Primosten, a small town in Croatia, located 28km from Sibenik in direction to Split, is quite recognizable for its stone houses, narrow streets typical for Mediterranean (called ‘kala’), crystal blue sea, beautiful promenade, and vast and beautiful beaches.
In its earliest days, Primosten was known as ‘Capocesto’ ( or ‘naked head’), a small islet close to the mainland. In the beginning, there was only a small church on the hill, Church of St. George, with a graveyard around it. At first, the place was mostly used as a temporary sanctuary from Turkish invaders. But, as attacks grew more and more frequent, the local population finally decided to inhabit the island for good.
Unlike other dalmatian near-the-sea places, which were inhabited first and then later grew into towns, Primosten hinterland was the one that was populated first. Although no more than 10 km away from the coastline, temperatures in Primosten hinterland are lower (this can especially be felt in summer) and the land much more fertile. And that was the reason why villages Prhovo, Krusevo, and Krculj were the first settlements in the Primosten area.
So, as Turkish attacks were growing more frequent by the day (remember, Bosnia was centuries under the Ottoman Empire occupation), stripping locals of those hard-earned fruits of their labour, people eventually gave up and made ‘Capocesto’ their permanent home.
In 1542, with the help of Venice (which was governing Dalmatia at that time), as protective measures, walls and towers with a draw bridge were built around the island. A bit later, when the Turks finally retreated, the draw bridge was replaced by the causeway of stones.
From that moment on, Capocesto was known as ‘Primosten’. Its name is derived from the Croatian verb ‘primostiti’ (or to bridge).
With the fall of Venice, the French became new rulers of Primosten. And they were good, according to people’s stories. They didn’t ask for anything from the people and although they did not stick for long, (1806 – 1814), those eight years were enough to build themselves a road through Dalmatia.
From 1814 for the next 110 years, these territories were a part of the Austro-Hungarian Empire. And what did Austria do in those 110 years? The first harbour master’s office was established in1852. Since then, every boat, its country of origin including the flag, its starting port and its destination, the purpose of the voyage, number of crew and cargo was recorded into harbour master’s diary. The diary also included the number of local fishing boats and weather reports. In1866 the first school was built in Primosten with the introduction of the act of compulsory school attendance. In 1895 the first shipping (steamship) line Rogoznica – Primosten – Sibenik started to operate on a regular schedule, in 1905 a seafront (riva) was built, the post office with telephone/telegraph connection was established in 1910.
After the fall of the Austro-Hungarian Empire in 1918, and with the end of WW1, Italy once again occupied the entire Dalmatian region. It lost it in1921 only to regain it back in1941. It held it until 1943. At first, nothing terrible happened; it was all friendly and nice. Shops were filled with goodies no one ever saw before let alone had. Free trade was established. Groceries like flour, sugar, rice and pasta were shared with the people. School, which was closed from the beginning of the war, was reopened but this time no Croatian word was allowed to be spoken. Everything was and had to be in Italian.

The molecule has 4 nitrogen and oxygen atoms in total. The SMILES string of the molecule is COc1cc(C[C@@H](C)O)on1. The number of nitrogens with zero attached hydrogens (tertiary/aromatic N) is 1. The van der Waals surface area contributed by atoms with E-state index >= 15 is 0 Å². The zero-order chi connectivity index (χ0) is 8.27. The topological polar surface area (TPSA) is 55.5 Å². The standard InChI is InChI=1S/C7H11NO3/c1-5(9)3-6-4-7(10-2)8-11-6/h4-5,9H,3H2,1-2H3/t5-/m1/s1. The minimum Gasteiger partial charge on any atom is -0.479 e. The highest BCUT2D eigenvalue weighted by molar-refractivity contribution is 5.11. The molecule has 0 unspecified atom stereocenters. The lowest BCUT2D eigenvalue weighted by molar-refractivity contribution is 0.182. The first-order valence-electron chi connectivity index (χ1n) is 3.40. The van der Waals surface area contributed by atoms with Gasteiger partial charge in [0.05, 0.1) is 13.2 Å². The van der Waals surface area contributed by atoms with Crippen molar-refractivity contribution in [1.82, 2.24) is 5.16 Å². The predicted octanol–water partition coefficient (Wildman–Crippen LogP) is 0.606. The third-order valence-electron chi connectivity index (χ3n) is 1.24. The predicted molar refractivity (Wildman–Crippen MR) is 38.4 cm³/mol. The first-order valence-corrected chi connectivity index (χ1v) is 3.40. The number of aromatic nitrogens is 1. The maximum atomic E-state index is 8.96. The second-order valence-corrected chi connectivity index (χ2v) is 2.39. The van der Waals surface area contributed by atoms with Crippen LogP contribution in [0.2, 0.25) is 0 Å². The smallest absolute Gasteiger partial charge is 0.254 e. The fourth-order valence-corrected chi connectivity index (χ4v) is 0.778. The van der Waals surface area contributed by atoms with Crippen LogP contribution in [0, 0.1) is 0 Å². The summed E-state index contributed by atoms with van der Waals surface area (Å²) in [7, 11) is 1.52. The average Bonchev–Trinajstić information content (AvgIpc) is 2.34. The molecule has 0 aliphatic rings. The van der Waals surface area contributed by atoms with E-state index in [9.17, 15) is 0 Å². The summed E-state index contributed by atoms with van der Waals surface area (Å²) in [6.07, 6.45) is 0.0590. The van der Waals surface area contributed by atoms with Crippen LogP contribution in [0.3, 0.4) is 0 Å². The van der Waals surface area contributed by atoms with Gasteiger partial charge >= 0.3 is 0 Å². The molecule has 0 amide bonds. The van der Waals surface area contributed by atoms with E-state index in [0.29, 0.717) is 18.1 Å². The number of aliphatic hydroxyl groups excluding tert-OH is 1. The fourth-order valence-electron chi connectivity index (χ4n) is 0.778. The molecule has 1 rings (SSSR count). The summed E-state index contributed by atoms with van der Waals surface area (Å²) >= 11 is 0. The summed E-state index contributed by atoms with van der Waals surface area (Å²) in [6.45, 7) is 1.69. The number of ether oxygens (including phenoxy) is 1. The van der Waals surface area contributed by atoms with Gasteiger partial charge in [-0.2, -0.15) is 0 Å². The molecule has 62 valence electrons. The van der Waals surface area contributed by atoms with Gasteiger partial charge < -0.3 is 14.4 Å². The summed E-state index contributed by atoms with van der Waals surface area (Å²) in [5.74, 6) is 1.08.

During those several years, many civilians were shot dead or taken prisoners under suspicion of favouring partizans or being in some way related to them. Primosten was not spared from air bombing, twice from Italians and then in, as an attempt of liberation, from the English.
From 1943 Primosten was part of the Republic of Yugoslavia.
After the Second World War, the solemn focus was on building and rebuilding. From 1960s Primosten experienced a sudden economic growth – an Esperanto-camp was built with visitors coming from all over the world, power and water lines were built supplying households with running water, electricity and telephone.Jadranska magistrala, the main dalmatian road was built, opening Primosten to the world. Hotels’ Zora’, ‘Raduca’ and ‘Slava’ on the peninsula Raduca, the hotel ‘Marina Lucica’ and camping site ‘Adriatic’ were opened.In 1983 marina Kremik, one of the most protected marinas in Croatia located in the cove beneath the Bucavac hill (on the tentative list for UNESCO world heritage site), was open for sailors.Tourism was in bloom and Primosten was one of the most beautiful summer locations in the Adriatic coast.But then, regretfully, it was all put to stop. Homeland war took its toll on entire Croatia. Dalmatia was physically cut off from the rest of the country. Over 3000 young men left their Primosten homes to participate in defending their homeland.Primosten was empty of tourists for years…But Primosten folk are tough and hard-working people. There’s no enemy, famine, drought, separation or isolation, no fear or anxiety, that can get their spirit down. Centuries of hard life taught them to adapt and to survive.Slowly and steadily, Primosten has regained its previous glory. And by the looks of it, it surpassed it by far…